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Quick links to words on this page...
| 1. To Infinity and Beyond
2. Infinity / Infinite / Unlimited / Unbounded
3. Infinity / Infinite / Endless / Boundless
4. Eternity / Always and Forever
5. Eternal / Eternity
| 6. Love Forever / Love Eternally|
7. Forever Love
8. Sky / Ether / Void / Emptiness / Unreality
9. Enso - Japanese Zen Circle
This means, "to infinity and beyond," in Japanese.
This is how the slogan/phrase from Toy Story's Buzz Lightyear was translated from the movie into Japanese.
Note: Because this selection contains some special Japanese Hiragana characters, it should be written by a Japanese calligrapher.
無限 is the Chinese and Japanese word meaning infinity, unlimited or unbounded.
無限 literally translates as "without limits" or "without [being] bound."
The first character means "never" or "not" or like a prefix "un-."
The second means "limited," "restricted," or "bound."
Please note that the Japanese definition leans more toward "infinity" and the Chinese is more about being "boundless" or "without limits."
In Korean, this means infinity, infinitude, or boundlessness. But in Korean, this term has many interpretations or contexts, so your intended meaning might come out a little vague or ambiguous.
無窮 is the Chinese and Korean word meaning infinity, eternity, infinitude, infinite or endless.
無窮 literally translates as "without [ever becoming] exhausted/poor," and in that context, can mean "inexhaustible" or "boundless" but this is usually read as "without end." Some extended definitions include eternity, infinitude, or immortality.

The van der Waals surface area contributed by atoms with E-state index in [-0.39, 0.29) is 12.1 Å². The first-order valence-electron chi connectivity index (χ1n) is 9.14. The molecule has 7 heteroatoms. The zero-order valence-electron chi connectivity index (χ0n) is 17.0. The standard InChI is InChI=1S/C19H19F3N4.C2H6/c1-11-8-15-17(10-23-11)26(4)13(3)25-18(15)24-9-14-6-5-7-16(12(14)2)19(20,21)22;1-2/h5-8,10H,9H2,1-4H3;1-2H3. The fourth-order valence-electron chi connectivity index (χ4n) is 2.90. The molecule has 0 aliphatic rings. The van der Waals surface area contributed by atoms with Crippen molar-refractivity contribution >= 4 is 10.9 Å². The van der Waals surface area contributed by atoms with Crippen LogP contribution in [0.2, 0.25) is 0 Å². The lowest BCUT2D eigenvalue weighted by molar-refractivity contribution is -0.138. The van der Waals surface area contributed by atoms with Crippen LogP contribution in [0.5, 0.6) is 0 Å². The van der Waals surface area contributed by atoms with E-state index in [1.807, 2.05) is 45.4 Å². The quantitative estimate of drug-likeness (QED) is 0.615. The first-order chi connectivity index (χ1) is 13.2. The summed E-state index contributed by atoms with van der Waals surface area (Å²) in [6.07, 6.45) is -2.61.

In certain context, it can mean "immortality."
The first character means "never" or "not." The second means "exhausted," "finished," or "ending."
Note: This is a Japanese word but rarely used in modern Japan.
永恆 is the Chinese word for eternity.
The first character means always, forever and perpetual. The second character holds the meaning of permanent. Together, they create a word that means eternal, eternally or infinite time.
See Also: Immortality
The first character here means "love."
The last two mean forever, eternity, eternal, perpetuity, immortality, and/or permanence.
This is the shortest and most universal way to express this idea in Chinese and Japanese.
Japanese note: This sound more like a title than a phrase in Japanese (if that makes any sense). This is a great title for a romantic book, title of a movie, name of a perfume, or even a name for a store.
The first two characters mean forever, eternal, eternity, perpetuity, immortality, and/or permanence.
The third character is a possessive article which sort of makes this selection mean "The forever kind of love."
The last character is "love."
See Also: Eternal Love Always
This single character means empty, void, hollow, vacant, vacuum, blank, nonexistent, vacuity, voidness, emptiness, non-existence, immateriality, unreality, the false or illusory nature of all existence, being unreal.